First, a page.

You’ve appeared for all the stages of your interview and all seems to have gone down well. What remains now is the final call from the HR and that most important question which puts every candidate in an anxious position, “What are you expecting”.

Salary negotiation should be carefully planned

Giving the HR a salary figure or negotiating it is perhaps the most vital component of the interview process from the candidate’s perspective. As much as a good interview matters to the employer, a good hike from the previous salary matters to the prospective employee. But the negotiation always starts from the employee’s end. You might ask for too much and sabotage your chance of getting the best possible salary, or might ask for too little and end up with less than you deserved.

To ensure that the negotiations go down smoothly, here are a few points to keep in mind:

1.      Don’t negotiate before you have an offer. This is a very basic thing which candidates fail to pay attention to. If you do not have a job, there is no point in asking for a salary, right? So first clear all the interviews, get that offer, and let the employer know that you are the right person for it. Only then will you be in a position to ask for a preferred hike and the employer be in a position to negotiate it with you.

2.      Don’t mention your salary in your Resume/Cover Letter. Doing so, will only make it easier for the employer to reject your resume without even testing your calibre. Many candidates do it and it is not the right thing. Salary information, present or past should be avoided from a resume or application letter at all costs.

3.      Be prepared. When you apply for any position, be prepared that at some point during the interview the employer will ask you about the salary range you are looking for. If you say a random figure at this point, and then get the offer it will become very difficult to change your expectation or quote a new salary figure. So it is very important that you do some research and be prepared with what salary you need to ask your prospective employer. Some sources where you can find out about what salary you should be expecting are

a. People already working in a similar industry

b. Salary/ Employment Surveys (like these)

c. Popular career / HR forums

d. HR Consultants (who hook you up for interviews). Although it is unlikely that they will tell you, but then there is no harm in asking

e. Government Salaries in a similar domain (take the figure and then mark it up by a factor to account for the private organization’s capacity)

Another factor to be kept in mind when thinking of a salary figure is what you will be sacrificing or gaining from the job at the personal front. If the working hours are longer, the office farther and commuting troublesome, you might want to ask for a bit more. On the other hand, if the office is close to your home and working hours are flexible giving you more time to spend with yourself and your family, you may want to bargain for a little less.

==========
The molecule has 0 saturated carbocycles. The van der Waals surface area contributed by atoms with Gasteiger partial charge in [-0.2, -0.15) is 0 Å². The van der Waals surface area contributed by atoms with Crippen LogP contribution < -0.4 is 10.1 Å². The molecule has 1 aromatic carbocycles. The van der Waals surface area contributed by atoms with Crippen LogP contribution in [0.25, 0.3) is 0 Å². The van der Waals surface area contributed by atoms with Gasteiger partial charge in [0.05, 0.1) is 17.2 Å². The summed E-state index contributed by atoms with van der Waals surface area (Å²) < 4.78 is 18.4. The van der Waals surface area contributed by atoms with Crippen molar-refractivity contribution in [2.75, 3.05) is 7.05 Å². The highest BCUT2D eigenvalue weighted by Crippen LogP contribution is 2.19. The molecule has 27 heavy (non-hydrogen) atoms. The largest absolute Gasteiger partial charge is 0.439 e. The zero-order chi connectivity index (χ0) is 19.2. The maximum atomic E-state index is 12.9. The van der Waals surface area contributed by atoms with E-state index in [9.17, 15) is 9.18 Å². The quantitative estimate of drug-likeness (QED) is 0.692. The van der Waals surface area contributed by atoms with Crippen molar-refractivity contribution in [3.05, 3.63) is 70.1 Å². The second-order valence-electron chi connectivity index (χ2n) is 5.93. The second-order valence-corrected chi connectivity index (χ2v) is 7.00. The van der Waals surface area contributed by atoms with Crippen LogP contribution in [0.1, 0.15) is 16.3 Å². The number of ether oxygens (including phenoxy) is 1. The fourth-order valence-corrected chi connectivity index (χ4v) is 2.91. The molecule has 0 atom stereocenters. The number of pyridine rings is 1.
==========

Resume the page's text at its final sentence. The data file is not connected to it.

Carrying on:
4.      Don’t cite personal reasons while negotiating. You may be under the burden of a house loan or your kid might be planning to join college soon, but these are your personal reasons and should be avoided during a salary negotiation process; it will only put you in a bad light with the employer. While negotiating with the employer, be as professional as possible and only cite reasons related to industry average, expected work vs. your experience level or a justified hike. You will be paid more if you are providing that extra value to the company.

Apart from the salary, there are many other components which make up the CTC (Cost To Company) of your package. When negotiating, be prepared with these things in mind.

5.      Don’t delay from your end. When the final round is done with and the HR has extended an offer, don’t take astronomical years in coming up with your salary figure. It is normal to ask for a few days’ to a week to consider the offer, but not more than that. If you take more than a week to respond, it will only send the impression that you are probably not interested in the job or if you join, you will leave as soon as a better opportunity (in terms of package or work) comes your way. So don’t delay in responding.

Another thing to note here is that many times candidates refuse to quote a figure to the HR and delay it as much as possible. Doing this has the potential of turning off the employer and taking away your chance at the employment.

6.      Include benefits when quoting a Salary figure. Apart from the salary, there are many other components which make up the CTC (Cost To Company) of your package. These include healthcare expenses, insurance, mediclaim, medical leaves, pension amount deduction, conveyance expenses etc. When thinking about what salary to demand, keep these things in mind and weigh which options matter more than others.

7.      Always Negotiate. Don’t accept the first figure thrown at you. If you do not negotiate you would never know what you could have got or how much more you could have received had you bargained.

This post first appeared on the Blog

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